I think DMPCs are great as long as they A) Serve a Purpose and B) The DM doesn't catch feelings for them.

    That is an excellent DMPC story.

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    SteelhawkMatevMrVyngaard
  • SteelhawkSteelhawk regular Registered User regular
    Fuselage wrote: »
    I think DMPCs are great as long as they A) Serve a Purpose and B) The DM doesn't catch feelings for them.

    That is an excellent DMPC story.

    Add: C) Do not take away any of the glory (or shame) that belongs to PC

    ElvenshaeMatevFuselageMrVyngaard
  • SolarSolar regular Registered User regular
    Is that really a DMPC? Wouldn't it be counted as an allied NPC?

  • admanbadmanb unionize your workplace Seattle, WARegistered User regular
    Solar wrote: »
    Is that really a DMPC? Wouldn't it be counted as an allied NPC?

    This is one of those lines that is rarely defined but super important. As I have a strict no DMPCs, ever rule, but love allied NPCs.

    Where I draw the line is whether or not they independently jump forward and solve problems. If the GM spends a lot of time pushing the NPC into the spotlight, talking to himself and rolling skill checks against obstacles, that's a DMPC. If the NPC mostly stays in the background, but gives advice and assists on checks when asked, that's an allied NPC.

    In combat they can largely do whatever they want, but while they can be badasses they shouldn't be the only one who figures out a monster's secret weakness or the one with the special weapon that can kill the monster.

    SteelhawkArdentAuralynxJustTeeMrVyngaard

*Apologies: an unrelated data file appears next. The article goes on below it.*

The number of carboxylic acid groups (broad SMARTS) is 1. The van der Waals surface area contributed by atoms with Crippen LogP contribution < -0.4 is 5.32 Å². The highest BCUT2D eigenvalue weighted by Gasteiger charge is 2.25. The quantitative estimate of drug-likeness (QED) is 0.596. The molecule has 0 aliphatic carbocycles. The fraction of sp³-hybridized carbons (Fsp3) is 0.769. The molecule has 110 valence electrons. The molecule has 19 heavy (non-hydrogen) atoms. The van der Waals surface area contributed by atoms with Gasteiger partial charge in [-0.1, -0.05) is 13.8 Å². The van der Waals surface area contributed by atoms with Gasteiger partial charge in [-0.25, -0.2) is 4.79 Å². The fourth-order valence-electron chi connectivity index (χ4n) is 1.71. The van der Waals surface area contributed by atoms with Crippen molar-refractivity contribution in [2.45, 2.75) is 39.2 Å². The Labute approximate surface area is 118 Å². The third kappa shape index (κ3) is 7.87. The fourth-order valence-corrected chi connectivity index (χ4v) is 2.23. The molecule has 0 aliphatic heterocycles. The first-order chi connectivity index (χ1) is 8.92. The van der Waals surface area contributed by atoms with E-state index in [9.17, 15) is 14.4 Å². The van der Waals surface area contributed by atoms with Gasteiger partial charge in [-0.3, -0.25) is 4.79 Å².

• admanbadmanb unionize your workplace Seattle, WARegistered User regular
    Oh and also if the NPC is someone you forced on the party and they do everything in their power to get rid of them, but you make it fail, that's a DMPC regardless of anything else.

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  • DevoutlyApatheticDevoutlyApathetic regular Registered User regular
    Honestly the line about passivity is a good one. They don't solve problems of their own accord, except outside of a very narrow specialized focus and that focus MUST be one that the PCs do not have.

    So like the classic "Fuck it, the NPC Cleric accompanies you" style of thing it's okay if they will spontaneously treat wounded or ill folks provided no PC has any skills in that area. If you have a PC cleric or even a druid/bard/anybody with healing this priest was cleric horrible at the medicine they were taught and needs instruction or whatever.

    In combat they tend to square off against lesser foes and against those foes things tend to just stalemate or show little change in either direction. Again, unless directed by another PC as part of a clever PC plan they tend not to do wonderous heroic things.

    I had an NPC Skald in 4e that was great for this. They just presented passive buffs to the party and the party even used their actions to trigger their healing because that's how the Skald aura worked there.

    FuselageKadoken
  • descdesc the '87 stick up kids Registered User regular
    Let’s say your passive NPC happens to have 18s in every stat and romances every elven maiden in the campaign while the PCs wait outside

    That’s definitely not a DMPC right

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  • FuselageFuselage regular Oosik Jumpship LoungeRegistered User regular
    desc wrote: »
    Let’s say your passive NPC happens to have 18s in every stat and romances every elven maiden in the campaign while the PCs wait outside